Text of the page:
Cricket

Published on November 11th, 2017 | by Arunabha Sengupta

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Spellbinding Spells: Timely and commendable effort, marred by inadequate proofreading

Modern cricket is dominated by massive willows. Where the ball flies over and beyond the fine boundaries off genuine edges.

It has always been a batsman’s game. Batting is far easier to appreciate and romanticise. There are far more opportunities to cheer and applaud. The bowler’s task, in comparison, is a thankless one. There are 40 wickets in a Test match, as opposed to, say, 1200 runs. And often excellent deliveries beating the edge go through unnoticed and unappreciated, whereas even a single run to accompanying claps.

Do we see as many articles on SF Barnes as we do on Jack Hobbs or Don Bradman? We don’t.

Neither do we have the same number of fanatic followers for Dale Steyn as we do for AB De Villiers.

Current day cricket, with the super-bats and modified rules, has made it more of a batsman’s domain.

In this context, Spellbinding Spells by Anindya Dutta is a timely book which is all about some extraordinary bowling feats. Spells bowled by the toilers with the leather which were incredible in terms of statistics as well as effect, and more often than not went on to win the match for the side.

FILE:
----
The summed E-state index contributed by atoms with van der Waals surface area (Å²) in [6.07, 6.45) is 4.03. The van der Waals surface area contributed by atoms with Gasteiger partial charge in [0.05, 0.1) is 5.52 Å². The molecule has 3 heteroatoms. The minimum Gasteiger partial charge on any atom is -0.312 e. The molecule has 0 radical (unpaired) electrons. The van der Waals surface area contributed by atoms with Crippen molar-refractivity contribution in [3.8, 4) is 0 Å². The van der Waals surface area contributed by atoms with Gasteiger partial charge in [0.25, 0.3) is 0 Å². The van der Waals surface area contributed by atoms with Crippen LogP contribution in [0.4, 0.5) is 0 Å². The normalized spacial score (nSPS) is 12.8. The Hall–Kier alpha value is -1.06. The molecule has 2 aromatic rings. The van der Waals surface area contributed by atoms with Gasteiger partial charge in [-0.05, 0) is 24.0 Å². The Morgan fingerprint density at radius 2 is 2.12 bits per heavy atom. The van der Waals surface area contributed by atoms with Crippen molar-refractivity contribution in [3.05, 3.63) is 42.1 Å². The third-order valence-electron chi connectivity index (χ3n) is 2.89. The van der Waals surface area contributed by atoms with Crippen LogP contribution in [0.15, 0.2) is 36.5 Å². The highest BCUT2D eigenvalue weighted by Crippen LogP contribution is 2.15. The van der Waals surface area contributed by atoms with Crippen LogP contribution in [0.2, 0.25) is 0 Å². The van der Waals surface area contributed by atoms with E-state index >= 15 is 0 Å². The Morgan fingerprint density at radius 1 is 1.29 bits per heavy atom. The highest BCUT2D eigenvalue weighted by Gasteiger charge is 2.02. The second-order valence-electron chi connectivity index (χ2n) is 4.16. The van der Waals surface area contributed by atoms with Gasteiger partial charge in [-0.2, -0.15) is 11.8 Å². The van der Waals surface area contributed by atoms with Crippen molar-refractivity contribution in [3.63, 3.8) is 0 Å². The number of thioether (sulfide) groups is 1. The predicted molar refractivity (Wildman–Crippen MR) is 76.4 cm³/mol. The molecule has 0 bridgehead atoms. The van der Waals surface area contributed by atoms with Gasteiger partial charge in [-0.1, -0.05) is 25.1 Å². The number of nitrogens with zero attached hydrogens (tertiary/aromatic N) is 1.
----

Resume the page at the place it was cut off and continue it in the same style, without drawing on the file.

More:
Of course, cricket remains a team game. There are occasions when one man’s supreme spell did not quite win the match for the side. Dutta does a good job in compiling such efforts in a separate chapter titled ‘Magnificent Spells, Heartbreaking Losses’. If one remembers the 6 for 14 by Imran Khan that blew India away before tables were turned on Pakistan in that magnificent Sharjah encounter, that is the chapter to look it up.

In fact, the categorisation of the spells is a highlight of the book. Apart from the exploits of Anil Kumble, Jim Laker, George Lohmann and others, which were the best ever spells in Test cricket, there are separate chapters for outstanding spells of bowling on debut and in the farewell fixtures, as well as best spells in the shorter formats of One Day and Twenty20 cricket.

Besides, there are two other chapters of special interest. Amazing Spells from Forgotten Cricketing Lands tells us about bowling feats from non-Test-playing nations with their often unknown heroes, and Best Spells from Cricketers Who Never Got to Play for their Country does a commendable service to cricketers who produced outstanding bursts in First-Class cricket, but never quite made it to the final level of the game.

As VVS Laxman observes in the introduction: “We owe it to cricket to keep these memories alive.”

And following in the footsteps of the great Stephen Chalke, this book does consider a cricket match to be the unit of the game, rather than a career. That definitely works in its favour.

Where the book suffers, however, is in the very evident lack of editing and proof-reading. One does wish that adequate rigour was dedicated to these very, very important sub-processes of publishing.